“South Carolina is a beautiful state, and we are a diverse community,” local social worker and social justice activist Mariangeles Borghini says. “And we don’t all fit under that symbol.”
On June 20, 2015, thousands of people gathered on the State House lawn. A symphony of car horns sounded in support and agreement upon entering the scene, and chants of “Take it down!” flooded the streets. The people of Columbia united for one cause—the removal of the Confederate flag from the Capitol grounds. Borghini was one of the driving forces behind this movement. Along with Emile DeFelice, head of Soda City Market, and Tom Hall, attorney and filmmaker, the trio created an event that changed the game of rallies in Columbia, in South Carolina, and in the nation.
“After the attack in Charleston, I was looking online to find discussions about the connection between what happened and the Confederate flag we have flying at the State House…And I couldn’t find any,” Borghini states.
As a social justice and human rights activist, she did what she does best and joined a team rallying people together by creating a Facebook page, “Take Down the Flag SC,” which now has over 8,000 likes. Through the page, Borghini was able to promote the online petition against the flag, while also creating an event under the same title. The immediate response was amazing—in less than 24 hours, the event had over 1,500 people pledging to attend.
“I had no idea how this was going to take off,” Borghini explains. “At Saturday’s rally, we had thousands of people around the State House asking in a peaceful, respectful, and hopeful way. That’s what I call democracy, social participation, and community advocacy.”
The grace of the crowd and profound statements of the speakers were a testament to the honest intentions of the movement. There was no violence, and there were no visible counter-protesters, but there was a whole lot of love. “We worked as a team to make this happen,” Borghini adds. “Not only the three of us, but the thousands of people supporting us through the [Facebook] page and our family and friends that pushed us forward and had our backs.”
While many have openly voiced their disagreement with the movement and claim the flag is merely a symbol of “heritage,” Borghini takes a stronger stance on the hot topic.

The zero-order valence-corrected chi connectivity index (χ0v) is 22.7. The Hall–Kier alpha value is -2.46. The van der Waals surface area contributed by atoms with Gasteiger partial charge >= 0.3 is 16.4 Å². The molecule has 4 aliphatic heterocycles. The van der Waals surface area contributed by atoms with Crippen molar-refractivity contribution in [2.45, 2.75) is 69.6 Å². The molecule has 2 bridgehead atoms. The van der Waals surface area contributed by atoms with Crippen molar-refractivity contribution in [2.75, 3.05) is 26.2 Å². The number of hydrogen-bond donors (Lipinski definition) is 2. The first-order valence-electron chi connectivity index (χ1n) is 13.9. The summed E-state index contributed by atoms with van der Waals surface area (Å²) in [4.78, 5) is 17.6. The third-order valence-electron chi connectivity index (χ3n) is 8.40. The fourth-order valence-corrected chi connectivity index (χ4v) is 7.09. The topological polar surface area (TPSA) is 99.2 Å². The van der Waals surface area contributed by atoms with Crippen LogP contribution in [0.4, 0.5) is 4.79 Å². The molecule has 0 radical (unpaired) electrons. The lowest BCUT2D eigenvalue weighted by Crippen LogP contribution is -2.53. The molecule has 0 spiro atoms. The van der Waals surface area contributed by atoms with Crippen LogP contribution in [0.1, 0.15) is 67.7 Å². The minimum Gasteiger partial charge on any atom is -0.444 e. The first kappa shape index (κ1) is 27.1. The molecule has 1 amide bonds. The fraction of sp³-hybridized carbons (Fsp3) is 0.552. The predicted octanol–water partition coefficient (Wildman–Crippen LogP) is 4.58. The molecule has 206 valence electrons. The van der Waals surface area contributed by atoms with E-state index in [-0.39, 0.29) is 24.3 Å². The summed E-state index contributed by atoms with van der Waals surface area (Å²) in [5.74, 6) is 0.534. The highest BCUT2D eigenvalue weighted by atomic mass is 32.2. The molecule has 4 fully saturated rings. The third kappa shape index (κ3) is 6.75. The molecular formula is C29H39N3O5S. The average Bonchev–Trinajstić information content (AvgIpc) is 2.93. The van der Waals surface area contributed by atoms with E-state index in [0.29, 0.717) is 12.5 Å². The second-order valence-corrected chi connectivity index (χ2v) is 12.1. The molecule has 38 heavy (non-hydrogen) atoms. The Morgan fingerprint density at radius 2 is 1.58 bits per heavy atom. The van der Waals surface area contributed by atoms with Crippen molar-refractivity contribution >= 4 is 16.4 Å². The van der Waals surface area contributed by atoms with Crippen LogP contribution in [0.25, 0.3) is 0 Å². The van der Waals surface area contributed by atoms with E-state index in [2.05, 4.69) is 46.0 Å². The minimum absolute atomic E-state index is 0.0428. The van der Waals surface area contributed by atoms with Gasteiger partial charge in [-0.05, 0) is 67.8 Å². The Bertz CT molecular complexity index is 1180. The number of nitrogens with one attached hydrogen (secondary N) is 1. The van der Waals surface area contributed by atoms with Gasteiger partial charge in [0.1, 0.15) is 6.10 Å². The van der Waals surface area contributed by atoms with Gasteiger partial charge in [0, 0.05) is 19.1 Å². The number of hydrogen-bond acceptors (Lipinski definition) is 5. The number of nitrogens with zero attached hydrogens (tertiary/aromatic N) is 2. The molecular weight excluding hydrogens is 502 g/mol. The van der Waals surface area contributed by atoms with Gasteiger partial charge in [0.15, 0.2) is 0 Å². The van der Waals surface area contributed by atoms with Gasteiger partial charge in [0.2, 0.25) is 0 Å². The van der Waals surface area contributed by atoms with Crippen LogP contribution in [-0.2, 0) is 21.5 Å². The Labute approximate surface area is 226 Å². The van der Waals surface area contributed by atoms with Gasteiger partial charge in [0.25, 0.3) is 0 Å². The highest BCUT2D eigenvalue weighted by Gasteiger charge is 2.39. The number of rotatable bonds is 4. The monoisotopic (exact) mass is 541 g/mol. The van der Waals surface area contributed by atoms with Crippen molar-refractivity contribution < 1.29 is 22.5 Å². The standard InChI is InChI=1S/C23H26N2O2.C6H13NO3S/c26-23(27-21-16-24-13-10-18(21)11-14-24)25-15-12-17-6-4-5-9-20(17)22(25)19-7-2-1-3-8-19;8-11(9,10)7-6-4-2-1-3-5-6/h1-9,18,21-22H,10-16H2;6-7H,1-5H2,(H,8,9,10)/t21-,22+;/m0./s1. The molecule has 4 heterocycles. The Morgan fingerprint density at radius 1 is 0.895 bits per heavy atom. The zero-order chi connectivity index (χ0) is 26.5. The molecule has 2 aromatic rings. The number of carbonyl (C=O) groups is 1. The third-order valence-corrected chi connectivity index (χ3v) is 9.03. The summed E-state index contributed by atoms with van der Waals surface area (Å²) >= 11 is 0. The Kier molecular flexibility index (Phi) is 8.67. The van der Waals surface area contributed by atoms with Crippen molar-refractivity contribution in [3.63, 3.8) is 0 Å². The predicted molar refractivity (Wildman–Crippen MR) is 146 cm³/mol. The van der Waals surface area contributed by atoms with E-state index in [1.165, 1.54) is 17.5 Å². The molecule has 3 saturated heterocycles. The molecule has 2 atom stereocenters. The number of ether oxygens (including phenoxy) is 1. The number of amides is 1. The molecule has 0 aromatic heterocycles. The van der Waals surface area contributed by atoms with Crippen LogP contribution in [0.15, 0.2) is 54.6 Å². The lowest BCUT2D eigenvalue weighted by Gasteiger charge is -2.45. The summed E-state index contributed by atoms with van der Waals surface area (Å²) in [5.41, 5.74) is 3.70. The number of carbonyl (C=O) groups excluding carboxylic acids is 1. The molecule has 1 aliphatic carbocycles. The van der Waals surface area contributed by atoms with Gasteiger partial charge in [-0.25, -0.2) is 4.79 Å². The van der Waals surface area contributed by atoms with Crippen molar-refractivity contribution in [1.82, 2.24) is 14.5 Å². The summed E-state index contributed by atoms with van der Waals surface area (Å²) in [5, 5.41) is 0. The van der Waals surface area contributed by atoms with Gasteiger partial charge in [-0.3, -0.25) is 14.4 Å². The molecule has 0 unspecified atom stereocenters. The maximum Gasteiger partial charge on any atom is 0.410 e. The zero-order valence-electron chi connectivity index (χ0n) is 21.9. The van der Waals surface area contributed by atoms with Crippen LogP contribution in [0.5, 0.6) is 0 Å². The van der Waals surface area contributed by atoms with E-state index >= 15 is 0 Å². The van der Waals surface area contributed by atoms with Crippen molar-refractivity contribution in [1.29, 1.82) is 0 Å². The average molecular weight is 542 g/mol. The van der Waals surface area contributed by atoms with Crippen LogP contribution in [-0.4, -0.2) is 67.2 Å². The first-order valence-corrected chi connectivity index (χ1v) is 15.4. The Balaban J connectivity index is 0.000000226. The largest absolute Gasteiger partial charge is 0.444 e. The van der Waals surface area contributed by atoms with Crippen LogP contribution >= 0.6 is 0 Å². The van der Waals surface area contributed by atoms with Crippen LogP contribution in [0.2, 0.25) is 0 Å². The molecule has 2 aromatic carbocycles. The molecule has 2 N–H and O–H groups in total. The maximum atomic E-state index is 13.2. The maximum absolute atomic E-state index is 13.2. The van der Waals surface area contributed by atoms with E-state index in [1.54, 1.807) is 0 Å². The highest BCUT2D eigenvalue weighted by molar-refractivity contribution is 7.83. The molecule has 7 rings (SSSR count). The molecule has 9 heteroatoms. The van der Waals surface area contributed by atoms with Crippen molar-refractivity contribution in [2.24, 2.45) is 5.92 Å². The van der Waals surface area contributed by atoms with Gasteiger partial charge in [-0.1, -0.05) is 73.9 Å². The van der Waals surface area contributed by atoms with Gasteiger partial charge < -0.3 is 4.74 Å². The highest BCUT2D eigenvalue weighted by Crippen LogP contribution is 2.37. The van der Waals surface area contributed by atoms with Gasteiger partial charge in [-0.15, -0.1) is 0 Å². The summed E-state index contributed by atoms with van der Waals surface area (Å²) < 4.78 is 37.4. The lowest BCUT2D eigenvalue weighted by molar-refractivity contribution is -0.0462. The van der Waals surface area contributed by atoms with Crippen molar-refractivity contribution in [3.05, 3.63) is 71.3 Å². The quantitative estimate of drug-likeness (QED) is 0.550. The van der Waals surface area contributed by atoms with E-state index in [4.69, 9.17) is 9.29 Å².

“Since I came to this country more than five years ago, it was always a shock for me to go downtown and see the Confederate flag flying in front of our state Capitol. Every time a friend or relative came to visit, it was really difficult and shameful to me to explain that to them. I’ve always felt frustrated and impotent about that,” Borghini divulges. “…The flag has been used as a symbol of hate, racial discrimination, and injustice, and it is offensive for many of us that are living and raising our families in South Carolina.”
In a press conference on June 22, 2015, Governor Haley announced her support for the flag’s removal, and gave a July 4 deadline for the decision to be made.
“I am thankful with our Governor for taking a step forward on this. To remove the flag is the first reasonable step in the process of healing a history of segregation, discrimination, injustice, and loss for many human beings. We are identifying with different values—we are not what the flag symbolizes to the majority of people. I really hope our legislators move in the same direction,” Borghini says.
Activism can’t just stop at a rally, though.
“My advice is to love each other and to speak up when we see something that is not right every day,” Borghini advocates. “Racial violence and other types of injustice happen on a daily basis, so let’s not let that happen. If we don’t do it, we cannot expect others to do it for us!”
For information about future events and initiatives regarding the removal of the Confederate flag, be sure to like the Take Down the Flag SC Facebook page.
“It is great we are not being silent anymore,” Borghini affirms. “We are speaking up and taking action towards having a better place to live and raise our families.”